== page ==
Damian Lillard and James Harden need to exchange travel plans

Damian Lillard and James Harden need to exchange travel plans


The two superstars residing on the NBA’s bustling trade block have their bags packed. Damian Lillard has been hinting at Miami as his preference for weeks while the mutual interest between Harden and the Los Angeles Clippers is hard not to notice. Check back in a year and Harden may change his mind again, but for now the Clippers seem content to stuff Harden between Paul George, and Kawhi Leonard in their underachieving lineup.

On Saturday Lillard finally expressed his truth after weeks of passive aggressiveness, handicapping Portland’s trading partners along the way. Miami should be a bigger free agent hotspot. Instead, Pat Riley’s strong presence has been a deterrence in the player empowerment age. Maybe it was the disgust he allowed to seep through exit interviews when LeBron James returned to Cleveland or the boot camps, but the Heat have rarely been a desired destination in the post-Heatles decade. However, for the first time since James took his talents to South Beach, a transcendent player is calling their number instead of the other way around.

Miami has dumped Victor Oladipo’s $9.4 million salary in a trade with Oklahoma City and allowed Gabe Vincent to walk in free agency all so they could accommodate Lillard’s contract.

Most teams would have been crippled by missing out on Russell Westbrook, Chris Paul, Bradley Beal, Kevin Durant, and Donovan Mitchell in recent trade discussions. On two separate occasions between the 2022 offseason and the trade deadline, Miami made serious inquiries into Kevin Durant’s availability that came up empty. The Heat did their due diligence into signing Westbrook after he was waived by the Utah Jazz in February, but couldn’t compete with his preference to remain in L.A.

There’s a limit to the power players hold, however. Portland noticed Lillard flashing his ankles at Miami and felt compelled to release a statement unequivocally stating their commitment to doing what’s best for the Blazers organization. Ordinarily, that sort of thing can be assumed, but this felt like their way of expressing their opposition to a trade with the Heat, and their assets. The Blazers seem unusually resistant to complying. The downside of player empowerment is that most players aren’t great at separating their personal feelings from their professional bearings.

In theory, Harden fits better in Miami while Lillard is the ideal Clipper for 2023. The two superstars residing on the NBA’s bustling trade block have their signals crossed. Two years ago, the Heat scoffed at a trade for Harden that would have cost them Tyler Herro, Duncan Robinson, and a slew of picks. Today, the price on Harden is considerably lower than it was in January of 2021,. Harden can be difficult. Lillard trade scenarios are easy to game out because he’s so malleable and has such a cooperative personality..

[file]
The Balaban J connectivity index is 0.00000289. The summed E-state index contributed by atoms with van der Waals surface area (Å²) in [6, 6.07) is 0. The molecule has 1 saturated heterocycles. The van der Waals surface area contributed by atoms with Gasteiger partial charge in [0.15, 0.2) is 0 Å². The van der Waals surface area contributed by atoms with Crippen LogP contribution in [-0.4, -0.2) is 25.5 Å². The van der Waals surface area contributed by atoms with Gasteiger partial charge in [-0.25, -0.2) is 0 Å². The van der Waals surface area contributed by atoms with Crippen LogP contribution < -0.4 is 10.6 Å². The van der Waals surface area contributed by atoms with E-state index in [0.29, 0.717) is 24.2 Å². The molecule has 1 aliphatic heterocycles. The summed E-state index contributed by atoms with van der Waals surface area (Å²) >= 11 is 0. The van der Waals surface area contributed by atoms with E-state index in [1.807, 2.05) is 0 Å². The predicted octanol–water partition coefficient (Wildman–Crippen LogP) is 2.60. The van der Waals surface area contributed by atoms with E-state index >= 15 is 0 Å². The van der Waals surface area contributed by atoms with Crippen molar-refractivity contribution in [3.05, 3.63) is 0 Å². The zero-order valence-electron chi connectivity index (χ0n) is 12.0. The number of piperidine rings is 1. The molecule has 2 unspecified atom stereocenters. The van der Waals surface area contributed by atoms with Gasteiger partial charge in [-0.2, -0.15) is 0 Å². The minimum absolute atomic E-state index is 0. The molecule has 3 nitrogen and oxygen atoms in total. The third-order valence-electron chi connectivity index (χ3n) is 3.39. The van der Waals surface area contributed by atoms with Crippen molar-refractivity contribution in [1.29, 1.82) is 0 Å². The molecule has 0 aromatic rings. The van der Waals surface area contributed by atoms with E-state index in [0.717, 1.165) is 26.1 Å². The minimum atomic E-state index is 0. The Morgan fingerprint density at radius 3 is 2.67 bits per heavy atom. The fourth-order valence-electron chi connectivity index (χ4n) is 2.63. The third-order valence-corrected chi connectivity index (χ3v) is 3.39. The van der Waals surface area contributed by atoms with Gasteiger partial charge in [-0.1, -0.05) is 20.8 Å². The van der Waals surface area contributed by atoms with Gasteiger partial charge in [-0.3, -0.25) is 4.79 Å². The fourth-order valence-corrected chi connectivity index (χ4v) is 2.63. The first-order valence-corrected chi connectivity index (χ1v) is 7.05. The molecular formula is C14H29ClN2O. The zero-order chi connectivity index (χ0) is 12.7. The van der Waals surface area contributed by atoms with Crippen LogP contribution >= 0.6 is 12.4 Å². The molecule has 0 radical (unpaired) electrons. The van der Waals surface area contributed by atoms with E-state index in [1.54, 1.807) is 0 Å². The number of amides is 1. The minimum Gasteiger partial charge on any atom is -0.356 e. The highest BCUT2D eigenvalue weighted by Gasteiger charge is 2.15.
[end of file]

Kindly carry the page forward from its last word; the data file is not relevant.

Harden needs the rigorous structure Spoelstra and Riley will set in place. Defensively, he’ll never be a liability, but he’s a bigger guard than the 6-foot-3 Lillard. Meanwhile, the Sixers would be more than happy to absorb Tyler Herro, and his infusion of shooting, plus the picks. Lillard nearly led the league in scoring in 2023, but does nothing to alleviate Miami’s undersized roster.

Harden has already tried doing things his way or the highway and each time, he’s wound up as playoff roadkill. He needs to eat his veggies, metaphorically speaking. Spoelstra wearing out Harden so he’s too tired for the wings and thighs after dark at King of Diamonds. Brainwashing him to fit into a more democratic offensive system would be the Heat Cult’s greatest challenge yet, but they’ve demonstrated an incredible capacity to integrate talent into their lineup. Having Harden in midseason shape by October and keeping him there is paramount.

Harden gives them a bigger small-ball lineup than the one they deployed against the Nuggets and his barrel-chested physicality comes in handy when defending bigger players in the paint. Swiping at the ball has made Harden a defensive pariah and he’s demonstrated an allergy to hustle but thrived in Houston when PJ Tucker was tasked with all the janitorial work. Conveniently, Miami is teeming with Tucker facsimiles.

Harden can be difficult, but he’s bent to the whims of coaching instruction before. During Chris Paul’s first year in Houston, he willingly surrendered a share of his heliocentric ball-handling duties to Chris Paul, and that unselfishness resulted in the Rockets coming one game away from an NBA Finals berth.

Meanwhile, the Clippers would benefit from Lillard’s gravity-altering range and floor spacing at the lead guard position. He’s spent his entire life on the West Coast aside from four seasons at Weber State, just north of Salt Lake City. The Clippers need Dame to embody the underdog spirit beneath their bloated payroll. Their two stars are L.A. natives who rose from the same obscurity of Pacific mid-majors while the Clippers are the insurgent team in its own arena. Ballmer even goes back decades with late Blazers owner Paul Allen. The Microsoft visionary who helped guide Microsoft from its infancy during the early 80s was a mentor to Allen.

Lillard and Harden are two ships equally yoked, passing in the night, but they’re going the wrong way.

Follow DJ Dunson on Twitter: @cerebralsportex


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About the Author

Anthony Barnett
Anthony is the author of the Science & Technology section of ANH.